The U.S. and London forex markets overlap from 8 a.m. to noon EST, or 1 to 5 p.m. GMT. This four-hour overlap sees the highest trading volume and is a great time for trading opportunities.
The Sydney and Tokyo forex markets overlap from 2-4 a.m. EST, or 7 a.m. to 9 a.m. GMT. This two-hour time frame isn’t as liquid as the U.S. and London overlap but still offers ample opportunities for skilled traders.
The London and Tokyo forex markets overlap from 9 to 10 a.m. a.m. GMT. This hour-long overlap experiences little trading action simply because the time frame is so short and most U.S. traders aren’t awake.
What are the best times to trade forex?
When it comes to the best times to trade forex, Monday mornings aren’t ideal. However, Monday afternoons are an entirely different story. This is because the market starts to warm up after the morning hours, and trade volume increases. Again, you can’t expect the forex market to reach peak liquidity during this time, but it’s still well worth taking a peek at the market when Monday afternoon rolls around.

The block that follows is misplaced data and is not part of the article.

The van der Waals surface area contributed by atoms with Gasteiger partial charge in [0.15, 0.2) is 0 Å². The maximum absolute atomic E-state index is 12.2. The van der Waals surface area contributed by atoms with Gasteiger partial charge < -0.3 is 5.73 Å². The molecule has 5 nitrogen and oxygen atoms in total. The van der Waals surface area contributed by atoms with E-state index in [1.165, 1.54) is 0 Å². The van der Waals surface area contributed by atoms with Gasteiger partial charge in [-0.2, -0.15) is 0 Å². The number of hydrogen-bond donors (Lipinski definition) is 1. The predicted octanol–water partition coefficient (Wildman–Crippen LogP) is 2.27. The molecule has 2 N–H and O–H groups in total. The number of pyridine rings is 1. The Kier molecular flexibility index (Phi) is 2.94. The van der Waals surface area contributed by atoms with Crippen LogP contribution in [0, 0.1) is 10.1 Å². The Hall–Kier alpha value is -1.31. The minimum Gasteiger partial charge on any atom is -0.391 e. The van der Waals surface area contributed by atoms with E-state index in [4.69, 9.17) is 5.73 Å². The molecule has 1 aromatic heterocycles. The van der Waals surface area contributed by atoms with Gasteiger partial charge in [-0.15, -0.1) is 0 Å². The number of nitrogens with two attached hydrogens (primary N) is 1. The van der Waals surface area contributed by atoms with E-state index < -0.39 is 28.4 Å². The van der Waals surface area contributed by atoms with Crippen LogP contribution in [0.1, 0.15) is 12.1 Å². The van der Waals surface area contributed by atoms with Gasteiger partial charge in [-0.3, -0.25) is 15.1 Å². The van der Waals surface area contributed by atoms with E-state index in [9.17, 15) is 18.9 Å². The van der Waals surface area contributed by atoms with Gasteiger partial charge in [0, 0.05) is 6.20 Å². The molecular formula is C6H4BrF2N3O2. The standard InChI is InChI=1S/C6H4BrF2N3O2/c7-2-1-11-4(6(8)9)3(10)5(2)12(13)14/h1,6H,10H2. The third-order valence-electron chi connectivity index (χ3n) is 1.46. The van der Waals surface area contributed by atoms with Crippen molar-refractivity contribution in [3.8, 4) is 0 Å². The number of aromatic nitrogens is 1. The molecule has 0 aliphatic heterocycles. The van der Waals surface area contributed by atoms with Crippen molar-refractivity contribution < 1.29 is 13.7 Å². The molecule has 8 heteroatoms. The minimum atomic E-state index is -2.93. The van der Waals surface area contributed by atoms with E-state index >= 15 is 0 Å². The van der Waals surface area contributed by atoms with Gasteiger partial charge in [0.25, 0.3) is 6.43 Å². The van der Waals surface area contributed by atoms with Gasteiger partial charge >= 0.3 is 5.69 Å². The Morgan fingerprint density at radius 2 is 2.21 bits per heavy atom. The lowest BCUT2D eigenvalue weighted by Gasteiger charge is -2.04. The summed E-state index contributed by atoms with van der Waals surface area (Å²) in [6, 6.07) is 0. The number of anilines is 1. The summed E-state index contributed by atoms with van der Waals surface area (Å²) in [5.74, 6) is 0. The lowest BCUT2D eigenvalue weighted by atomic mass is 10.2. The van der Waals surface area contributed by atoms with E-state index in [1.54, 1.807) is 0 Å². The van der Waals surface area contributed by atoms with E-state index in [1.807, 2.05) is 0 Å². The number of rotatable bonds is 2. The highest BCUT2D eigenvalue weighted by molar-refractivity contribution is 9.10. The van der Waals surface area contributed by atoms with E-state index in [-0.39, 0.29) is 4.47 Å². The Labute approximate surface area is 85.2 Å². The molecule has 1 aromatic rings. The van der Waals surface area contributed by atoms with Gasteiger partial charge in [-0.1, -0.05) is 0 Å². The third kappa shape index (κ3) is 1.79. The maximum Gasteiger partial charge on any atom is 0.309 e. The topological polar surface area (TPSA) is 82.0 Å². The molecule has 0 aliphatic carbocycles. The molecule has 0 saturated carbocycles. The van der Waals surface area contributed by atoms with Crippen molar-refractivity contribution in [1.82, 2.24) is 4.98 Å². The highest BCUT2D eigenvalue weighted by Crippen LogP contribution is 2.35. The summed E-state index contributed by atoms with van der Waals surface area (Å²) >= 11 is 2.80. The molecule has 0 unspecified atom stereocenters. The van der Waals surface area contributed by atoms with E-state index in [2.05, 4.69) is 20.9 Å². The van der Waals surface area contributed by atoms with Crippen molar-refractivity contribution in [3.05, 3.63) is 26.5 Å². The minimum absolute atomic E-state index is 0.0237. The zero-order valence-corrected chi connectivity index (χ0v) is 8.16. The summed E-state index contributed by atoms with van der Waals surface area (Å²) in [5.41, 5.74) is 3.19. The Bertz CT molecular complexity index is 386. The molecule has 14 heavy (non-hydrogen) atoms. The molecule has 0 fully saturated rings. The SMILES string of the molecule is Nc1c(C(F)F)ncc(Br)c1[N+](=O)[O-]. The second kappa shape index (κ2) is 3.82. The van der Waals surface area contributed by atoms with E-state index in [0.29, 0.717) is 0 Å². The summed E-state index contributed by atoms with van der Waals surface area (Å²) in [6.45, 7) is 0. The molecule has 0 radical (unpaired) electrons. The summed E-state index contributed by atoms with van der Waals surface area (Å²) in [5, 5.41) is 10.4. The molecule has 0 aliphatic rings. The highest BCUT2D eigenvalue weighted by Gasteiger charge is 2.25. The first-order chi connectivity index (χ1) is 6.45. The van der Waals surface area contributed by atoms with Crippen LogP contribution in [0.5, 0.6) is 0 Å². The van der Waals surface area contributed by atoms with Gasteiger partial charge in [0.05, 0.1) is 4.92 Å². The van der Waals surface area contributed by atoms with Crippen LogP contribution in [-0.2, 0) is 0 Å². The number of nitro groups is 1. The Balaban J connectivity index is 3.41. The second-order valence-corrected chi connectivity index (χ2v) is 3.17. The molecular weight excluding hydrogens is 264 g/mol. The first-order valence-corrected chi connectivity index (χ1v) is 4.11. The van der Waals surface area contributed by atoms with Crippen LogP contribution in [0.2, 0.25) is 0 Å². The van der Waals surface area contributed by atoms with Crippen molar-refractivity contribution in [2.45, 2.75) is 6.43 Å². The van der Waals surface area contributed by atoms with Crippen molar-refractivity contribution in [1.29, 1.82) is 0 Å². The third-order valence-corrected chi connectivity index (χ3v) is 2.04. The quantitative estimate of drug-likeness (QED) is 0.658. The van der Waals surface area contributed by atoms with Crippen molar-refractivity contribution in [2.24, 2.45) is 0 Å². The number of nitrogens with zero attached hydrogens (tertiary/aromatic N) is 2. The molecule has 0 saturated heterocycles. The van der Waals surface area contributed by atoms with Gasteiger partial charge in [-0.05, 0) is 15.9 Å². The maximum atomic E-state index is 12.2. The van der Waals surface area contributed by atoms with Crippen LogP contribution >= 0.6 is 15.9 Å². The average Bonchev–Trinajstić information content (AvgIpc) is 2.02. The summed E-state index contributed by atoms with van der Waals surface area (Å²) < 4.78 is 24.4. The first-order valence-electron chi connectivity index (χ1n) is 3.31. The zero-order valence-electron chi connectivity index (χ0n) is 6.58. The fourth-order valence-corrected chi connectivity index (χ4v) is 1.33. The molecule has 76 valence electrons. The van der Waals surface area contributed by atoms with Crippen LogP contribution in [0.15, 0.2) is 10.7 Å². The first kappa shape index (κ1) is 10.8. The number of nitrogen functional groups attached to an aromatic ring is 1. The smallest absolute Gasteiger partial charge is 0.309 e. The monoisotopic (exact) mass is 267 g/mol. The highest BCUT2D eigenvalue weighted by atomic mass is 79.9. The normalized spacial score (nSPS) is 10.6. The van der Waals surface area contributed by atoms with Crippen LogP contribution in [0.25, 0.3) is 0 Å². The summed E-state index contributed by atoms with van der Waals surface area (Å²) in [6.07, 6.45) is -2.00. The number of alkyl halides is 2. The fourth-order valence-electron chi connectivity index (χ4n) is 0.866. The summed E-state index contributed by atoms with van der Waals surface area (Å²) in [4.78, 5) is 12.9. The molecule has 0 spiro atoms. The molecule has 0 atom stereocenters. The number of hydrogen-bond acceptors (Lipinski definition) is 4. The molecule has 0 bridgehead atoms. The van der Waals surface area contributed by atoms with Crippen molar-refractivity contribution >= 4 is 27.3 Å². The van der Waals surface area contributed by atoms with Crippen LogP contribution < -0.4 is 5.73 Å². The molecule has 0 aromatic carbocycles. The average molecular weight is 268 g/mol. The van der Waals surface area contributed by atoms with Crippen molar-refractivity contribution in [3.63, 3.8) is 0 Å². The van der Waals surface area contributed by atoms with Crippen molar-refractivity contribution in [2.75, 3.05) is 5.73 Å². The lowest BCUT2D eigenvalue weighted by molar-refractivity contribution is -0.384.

When Multiple Trading Sessions Overlap
London ranks as the busiest trading session, with New York not far behind. That’s why you can expect the session overlap to be a busy period that provides plenty of trading opportunities. Many professional traders (or at least those who trade full time) often consider 14:00 GMT to be the best time to enter the market because it’s when London is drawing to close and many are awaiting the shift to New York. While price movements can be choppy and somewhat unpredictable during this time, the big swings open the door to greater opportunities for profit.
There is another overlap between Sydney and Tokyo that occurs between 12:00-7:00 GMT. While not as prominent as London/New York, it still proves to be a smart time to trade.
During Times of High Liquidity (i.e., Tuesday through Thursday)